The costs of regulated wholesale access in legacy and next-generation broadband fixed access networks

30 January 2012 | Regulation and policy

Ian Streule


The costs of regulated wholesale access in legacy and next-generation broadband fixed access networks

The costing of fixed access networks is becoming more important to the development of superfast broadband and the achievement of the Digital Agenda for Europe. However, national regulatory authorities (NRAs) face conflicting priorities here, as they seek to maintain proper incentives for operators to invest in next-generation access (NGA) as well as ensure low end-user prices.

Alternative and incumbent operators must assess the business case for rolling out NGA – either extending fibre optics deeper into the network (e.g. FTTC) or going all the way to the home with FTTH. But the investments needed to roll out NGA are high, and two factors in the business case decision are the price of the existing unbundled copper local loop (LLU) and the price of the future wholesale NGA access product. It is therefore critical for NRAs to correctly understand the cost of the copper line and the appropriate relationship between these prices.

The European Commission (EC) recently closed its consultation on "costing methodologies for key wholesale access prices in electronic communications."1 This consultation has discussed the various wholesale access services that could be included in a new Recommendation, the transition from copper to fibre, and included consideration of alternative costing methodologies for these wholesale products, including copper LLU.

The costing methodologies used by NRAs include different asset valuation methods (such as replacement or historical cost) and vary in their approach to cost recovery over time (e.g. accounting depreciation, economic costing).

However, there are some relevant considerations for commonly used costing methodologies:

  • Replacement cost methodologies imply that regulated prices recover the cost of maintaining and replacing the existing network. In this context, they raise the question of the relevant replacement asset. This could be copper (which has risen dramatically in price since 2000) or fibre (which supports significantly greater end-user bandwidth and new services).
  • Single-year or short-term cost recovery methodologies (such as tilted annuities) can suffer when the number of active copper lines is forecast to decline, because costs per line may start to rise as demand falls.
  • Economic depreciation can be used to avoid some of the drawbacks of other methods, but requires complex calculations which are reliant on forecasts.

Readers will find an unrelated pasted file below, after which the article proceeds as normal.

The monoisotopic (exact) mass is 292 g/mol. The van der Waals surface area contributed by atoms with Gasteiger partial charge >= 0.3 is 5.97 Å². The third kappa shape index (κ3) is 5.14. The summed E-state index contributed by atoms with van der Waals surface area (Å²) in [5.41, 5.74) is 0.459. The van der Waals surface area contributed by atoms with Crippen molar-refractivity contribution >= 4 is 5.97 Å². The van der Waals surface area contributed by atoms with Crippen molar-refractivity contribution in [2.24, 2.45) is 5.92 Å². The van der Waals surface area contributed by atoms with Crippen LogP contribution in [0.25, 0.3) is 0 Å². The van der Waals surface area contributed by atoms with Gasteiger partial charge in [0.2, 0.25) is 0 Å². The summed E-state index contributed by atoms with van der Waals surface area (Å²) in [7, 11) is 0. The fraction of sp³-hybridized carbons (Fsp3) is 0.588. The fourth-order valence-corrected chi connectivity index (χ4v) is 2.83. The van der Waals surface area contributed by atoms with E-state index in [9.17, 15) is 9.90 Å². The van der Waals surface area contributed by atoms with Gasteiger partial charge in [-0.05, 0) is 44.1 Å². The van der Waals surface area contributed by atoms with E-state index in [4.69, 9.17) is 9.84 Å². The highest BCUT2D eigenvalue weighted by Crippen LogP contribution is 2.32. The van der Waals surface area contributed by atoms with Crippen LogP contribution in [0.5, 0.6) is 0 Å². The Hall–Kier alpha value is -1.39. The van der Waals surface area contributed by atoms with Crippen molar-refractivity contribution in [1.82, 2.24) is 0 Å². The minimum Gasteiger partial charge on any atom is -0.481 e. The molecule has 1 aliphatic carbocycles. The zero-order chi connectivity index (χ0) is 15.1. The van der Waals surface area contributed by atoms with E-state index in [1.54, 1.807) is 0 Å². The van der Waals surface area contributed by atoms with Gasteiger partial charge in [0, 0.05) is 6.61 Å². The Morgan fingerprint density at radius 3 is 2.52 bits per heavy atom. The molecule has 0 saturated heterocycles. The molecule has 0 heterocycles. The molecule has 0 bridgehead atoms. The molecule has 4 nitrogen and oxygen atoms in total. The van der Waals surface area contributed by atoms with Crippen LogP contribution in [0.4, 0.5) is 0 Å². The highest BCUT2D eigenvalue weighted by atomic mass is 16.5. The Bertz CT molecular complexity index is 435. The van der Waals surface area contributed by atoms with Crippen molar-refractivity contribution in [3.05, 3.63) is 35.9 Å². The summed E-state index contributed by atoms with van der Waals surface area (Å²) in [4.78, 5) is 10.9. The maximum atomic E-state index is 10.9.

Subsequent to the development of the costing methodology is the requirement for NRAs to set prices. These may be 'cost oriented' (itself covering a wide range of possible prices) and might also have glide paths or (according to the EC, but disputed by BEREC) include linkages to other factors (such as roll-out commitments).

In recent work Analysys Mason has developed a specific form of access network asset valuation and depreciation, in which the total (efficient) costs of copper access are recovered over the long lifetime of the technology (technology lifetime cost recovery: TL-CR). We have developed a model that includes both the transition from historical cost accounting (in the early years of (often state-owned) copper access incumbents), through current costs as (current) asset prices evolve, to the forward-looking economic costs of legacy copper and NGA (applicable as competitive services emerge). The forward-looking economic cost of copper is calculated using remaining asset book values and remaining asset lifetimes. This approach is illustrated in Figure 1.

Figure 1: Illustration of technology lifetime cost recovery (TL-CR) method [Source: Analysys Mason, 2012]

Figure 1: Illustration of technology lifetime cost recovery (TL-CR) method [Source: Analysys Mason, 2012]

The features of this type of valuation and depreciation method are being considered by some parties in Europe; in 2008, ARCEP (the NRA in France) set out similar features in its 'coûts courants économiques' (CCE) method.2

This method can help NRAs and operators to understand the true cost of legacy copper lines and separately make as robust an estimate as possible of future NGA costs. This provides an understanding of the underlying legacy and future costs which must be supported during a long-term wholesale pricing regime for fixed access, and makes the issue of costing versus pricing more transparent.

1 See

2 For example, see La lettre de l'Autorité, no. 59,